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Five cloud computing skills to propel your career in 2018


Multi-cloud deployments present unique management needs

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Enterprises increasingly pursue multi-cloud deployments to have the flexibility to choose different hosting environments based on performance, cost and other factors. As a result, IT pros should expand their cloud computing skills across multiple infrastructure-as-a-service providers.

"What we'll see in 2018 and 2019 is more companies using multiple public clouds for different things," said Dave Bartoletti, principal analyst at Forrester. For example, a company might create a functions-based program with Google cloud storage for data backups, apply machine learning services on Azure and deploy Lambda in AWS.

Azure, AWS and Google continue to be the most popular choices for public cloud, and there are some overlaps in their portfolios, but also significant differences, particularly in their management tools.

To move forward with multi-cloud deployments, organizations in 2018 will seek IT pros who can speak the management language of these various cloud providers.

"If you know AWS, great -- but what is really important is what you understand about the other cloud providers as well, and how you might use multicomponents ... to increase your high availability," said Anthony James, CEO of Linux Academy, an online IT training company.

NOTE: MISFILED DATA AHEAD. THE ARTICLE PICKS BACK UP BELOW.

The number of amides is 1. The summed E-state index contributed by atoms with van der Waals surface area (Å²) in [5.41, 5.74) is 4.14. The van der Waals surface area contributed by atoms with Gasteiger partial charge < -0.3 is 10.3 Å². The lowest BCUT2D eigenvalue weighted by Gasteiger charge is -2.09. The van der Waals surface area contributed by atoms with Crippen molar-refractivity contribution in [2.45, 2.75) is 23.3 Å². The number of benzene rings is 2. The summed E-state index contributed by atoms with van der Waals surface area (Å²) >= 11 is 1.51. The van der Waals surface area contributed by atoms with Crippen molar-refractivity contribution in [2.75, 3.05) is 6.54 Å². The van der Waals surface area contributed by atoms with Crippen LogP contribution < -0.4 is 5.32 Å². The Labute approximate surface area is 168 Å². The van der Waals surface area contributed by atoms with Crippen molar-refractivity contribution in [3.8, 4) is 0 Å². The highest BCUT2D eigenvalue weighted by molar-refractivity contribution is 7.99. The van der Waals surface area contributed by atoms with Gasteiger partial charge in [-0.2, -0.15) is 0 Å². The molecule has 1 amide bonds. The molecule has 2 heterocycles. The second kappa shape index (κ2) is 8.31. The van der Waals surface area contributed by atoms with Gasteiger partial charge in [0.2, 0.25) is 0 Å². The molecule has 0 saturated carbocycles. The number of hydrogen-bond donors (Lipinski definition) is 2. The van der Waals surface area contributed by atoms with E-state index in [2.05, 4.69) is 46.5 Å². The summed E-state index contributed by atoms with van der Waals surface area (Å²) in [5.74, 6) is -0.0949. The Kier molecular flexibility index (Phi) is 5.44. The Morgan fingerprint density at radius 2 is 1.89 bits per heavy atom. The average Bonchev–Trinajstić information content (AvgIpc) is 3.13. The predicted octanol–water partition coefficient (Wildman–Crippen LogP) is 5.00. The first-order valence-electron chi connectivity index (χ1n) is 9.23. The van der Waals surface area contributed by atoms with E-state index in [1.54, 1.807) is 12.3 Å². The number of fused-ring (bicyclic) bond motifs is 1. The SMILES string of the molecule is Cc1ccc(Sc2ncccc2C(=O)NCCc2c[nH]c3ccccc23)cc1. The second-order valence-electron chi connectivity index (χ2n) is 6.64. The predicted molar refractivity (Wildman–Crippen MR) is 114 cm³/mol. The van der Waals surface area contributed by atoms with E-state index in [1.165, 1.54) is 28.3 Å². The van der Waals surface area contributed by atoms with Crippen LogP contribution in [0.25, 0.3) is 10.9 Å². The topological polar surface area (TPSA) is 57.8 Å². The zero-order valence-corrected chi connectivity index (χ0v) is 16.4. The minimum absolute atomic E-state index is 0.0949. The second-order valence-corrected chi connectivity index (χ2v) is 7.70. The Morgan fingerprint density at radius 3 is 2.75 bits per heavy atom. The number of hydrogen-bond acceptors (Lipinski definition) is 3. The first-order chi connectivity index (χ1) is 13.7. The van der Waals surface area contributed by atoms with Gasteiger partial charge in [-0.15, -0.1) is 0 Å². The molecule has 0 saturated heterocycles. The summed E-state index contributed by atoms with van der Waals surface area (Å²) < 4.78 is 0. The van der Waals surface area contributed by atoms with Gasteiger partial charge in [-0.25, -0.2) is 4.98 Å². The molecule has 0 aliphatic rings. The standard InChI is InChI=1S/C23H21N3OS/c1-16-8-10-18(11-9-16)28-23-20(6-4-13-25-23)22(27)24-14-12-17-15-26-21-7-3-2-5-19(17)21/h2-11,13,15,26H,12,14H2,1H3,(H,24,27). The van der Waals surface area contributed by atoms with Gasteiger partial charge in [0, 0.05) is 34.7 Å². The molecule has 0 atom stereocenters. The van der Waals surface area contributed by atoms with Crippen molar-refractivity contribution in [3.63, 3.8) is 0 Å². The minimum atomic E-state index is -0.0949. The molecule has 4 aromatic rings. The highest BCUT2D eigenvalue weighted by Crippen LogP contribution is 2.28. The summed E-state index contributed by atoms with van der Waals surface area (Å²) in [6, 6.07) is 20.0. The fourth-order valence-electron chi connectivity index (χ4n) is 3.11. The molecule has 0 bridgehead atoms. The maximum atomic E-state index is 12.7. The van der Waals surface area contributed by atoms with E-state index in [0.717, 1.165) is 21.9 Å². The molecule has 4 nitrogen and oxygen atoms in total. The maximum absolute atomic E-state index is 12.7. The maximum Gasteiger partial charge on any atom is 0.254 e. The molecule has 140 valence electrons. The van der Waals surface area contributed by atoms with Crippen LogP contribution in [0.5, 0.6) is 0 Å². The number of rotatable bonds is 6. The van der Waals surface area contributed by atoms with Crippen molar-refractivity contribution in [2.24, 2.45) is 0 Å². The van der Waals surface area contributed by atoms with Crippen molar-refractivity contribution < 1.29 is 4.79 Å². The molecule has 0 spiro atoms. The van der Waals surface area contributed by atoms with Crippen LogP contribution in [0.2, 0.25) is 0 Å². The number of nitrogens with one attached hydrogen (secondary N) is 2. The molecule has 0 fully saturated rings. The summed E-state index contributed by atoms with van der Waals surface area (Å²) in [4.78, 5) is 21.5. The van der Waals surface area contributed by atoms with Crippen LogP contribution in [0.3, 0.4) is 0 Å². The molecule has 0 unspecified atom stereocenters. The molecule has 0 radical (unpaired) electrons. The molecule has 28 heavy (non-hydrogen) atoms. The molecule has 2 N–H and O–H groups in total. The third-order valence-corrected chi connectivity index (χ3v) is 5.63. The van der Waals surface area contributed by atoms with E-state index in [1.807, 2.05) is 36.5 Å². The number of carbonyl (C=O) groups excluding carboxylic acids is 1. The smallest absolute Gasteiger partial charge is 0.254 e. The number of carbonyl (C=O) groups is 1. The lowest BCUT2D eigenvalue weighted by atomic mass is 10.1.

In addition to a strong grasp on different providers' platforms and management tools, enterprises with multi-cloud deployments highly value networking skill sets. That's also a must-have for hybrid cloud, where organizations need to move data between private and public clouds with high performance and reliability.

"The more you start moving pieces of your applications to the public cloud, [the more] you have to deal with things like latency, performance [and] data migration challenges," Bartoletti said. "All of that requires a stable, extended network from your data center into the public cloud."

To implement the secure, reliable network for a hybrid or multi-cloud architecture, IT pros should familiarize themselves with direct connection options from public cloud providers, such as AWS Direct Connect, Azure ExpressRoute and Google Cloud Dedicated Interconnect. These services enable an enterprise to bypass the public internet and connect on-premises environment to the cloud through a private, low-latency network.

Enterprises that plan hybrid or multi-cloud deployments will also be on the hunt for IT pros with container experience to help facilitate application portability across cloud environments. The most in-demand container skills involve Docker and Kubernetes. 

"Kubernetes really empowers the ability to go across [multiple clouds] without vendor lock-in, but it also helps empower hybrid migration from on premises to the cloud," James said.

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